Vajrapani (Peaceful, Vajra & Bell) | Vajrapani Main Page | Bodhisattva Main Page
Vajrapani is one of the earliest and most recognizable characters of Buddhist art. He is known for carrying a vajra scepter and being a close attendant to the historical Buddha according to the Mahayana Sutras. In Vajrayana Buddhism Vajrapani is entrusted to safeguard all of the Tantra literature and in this regard he is known as Guhyapati - the Lord of Secrets.
Vajrapani has many different forms and appearances beginning with quiescent to semi-wrathful and then completely wrathful. In peaceful appearance he is typically depicted as white, green, or blue in colour, seated or standing. In the seated posture he can be in a relaxed pose with one leg pendant or in vajra posture with the two legs folded together. He is recognizable by the vajra scepter held in the right or left hand in simple form, or he can hold both a vajra and a bell in the two hands. Sometimes the bell is placed on a flower blossom above the left shoulder and the stem held in the relaxed left hand. When he is depicted with both attributes, vajra and bell, placed on flower blossoms over the shoulder then there is a danger of misidentifying the form as the primordial Buddha Vajradhara.
Vajrapani and the Tantric meditational deity Vajrasattva can easily be confused because they can have the same identical appearance. The only possible way to distinguish between the two is through inscriptions written on the base of a sculpture, or if a painted composition, then through a study of the iconographic context and related deities in a composition, along with any inscriptions. Vajrapani is by far the earlier figure in Buddhist narrative and Vajrasattva only arises from the later Tantra literature as a meditational deity. It is very likely that Vajrasattva is modeled on the form and some of the function that was originated in the character of Vajrapani.
A peaceful Vajrapani, generally in a blue or green colour, is one of the group of Eight Great Bodhisattvas, also known as the Heart-sons of Buddha Shakyamuni. These are principally derived from the Mahayana Sutras and represent the best and brightest of the bodhisattva followers. There is also a system of sixteen great bodhisattvas but they are not commonly depicted in art.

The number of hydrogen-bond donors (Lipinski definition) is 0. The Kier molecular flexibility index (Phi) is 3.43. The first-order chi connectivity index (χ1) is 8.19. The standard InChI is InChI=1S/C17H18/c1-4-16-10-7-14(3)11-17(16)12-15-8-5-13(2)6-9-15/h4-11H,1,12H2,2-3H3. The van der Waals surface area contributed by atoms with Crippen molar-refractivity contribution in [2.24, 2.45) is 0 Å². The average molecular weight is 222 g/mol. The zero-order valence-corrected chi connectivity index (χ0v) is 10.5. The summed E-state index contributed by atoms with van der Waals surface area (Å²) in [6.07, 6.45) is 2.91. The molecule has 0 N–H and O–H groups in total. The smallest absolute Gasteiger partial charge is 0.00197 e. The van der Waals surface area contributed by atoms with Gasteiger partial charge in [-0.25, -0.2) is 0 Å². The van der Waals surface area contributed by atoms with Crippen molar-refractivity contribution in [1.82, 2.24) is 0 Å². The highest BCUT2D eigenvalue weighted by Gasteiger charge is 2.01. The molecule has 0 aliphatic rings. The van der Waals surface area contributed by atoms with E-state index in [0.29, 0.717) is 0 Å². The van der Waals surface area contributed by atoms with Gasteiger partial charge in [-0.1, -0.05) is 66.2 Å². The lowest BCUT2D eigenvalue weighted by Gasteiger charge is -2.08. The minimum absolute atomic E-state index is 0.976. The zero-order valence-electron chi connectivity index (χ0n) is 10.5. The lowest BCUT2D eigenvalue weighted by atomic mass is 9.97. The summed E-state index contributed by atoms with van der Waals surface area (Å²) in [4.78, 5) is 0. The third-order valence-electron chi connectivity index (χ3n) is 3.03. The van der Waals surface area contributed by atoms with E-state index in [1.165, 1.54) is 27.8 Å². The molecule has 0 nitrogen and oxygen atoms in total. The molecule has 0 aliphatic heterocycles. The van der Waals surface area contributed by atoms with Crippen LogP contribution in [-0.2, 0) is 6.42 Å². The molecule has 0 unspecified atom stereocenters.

In depictions and sets of paintings, or sculpture of the Eight Bodhisattvas, Vajrapani holds either a vajra scepter alone or a vajra and a bell. There is no standard iconography for these presentations and their appearance depends mostly on the artist and regional tradition.
In an important Kriya classification Tantric mandala Vajrapani is placed with Manjushri and Lokeshvara as the triad of the Lords of the Three Families and is described as "In the north is Guhyapati [Vajrapani], blue, the right [hand] holds a vajra to the heart and the left a bell supported at the hip, seated in sattva posture."
In the Sarvadurgati Parishodhana Tantra there are four mandalas that depict a peaceful Vajrapani, white in colour, at the center. They are Mind-Vajrapani with four deities, Vajrapani and the Four Direction Kings, Vajrapani and the Eight Dikpalas, and Vajrapani and the Eight Great Nagas.
In the Mitra Gyatsa of Mitra Yogin there is a peaceful form of Vajrapani, white, with a surrounding complement of twelve retinue deities. This is known as the Vajrapani Thirteen Deity Mandala.
Jeff Watt 6-2013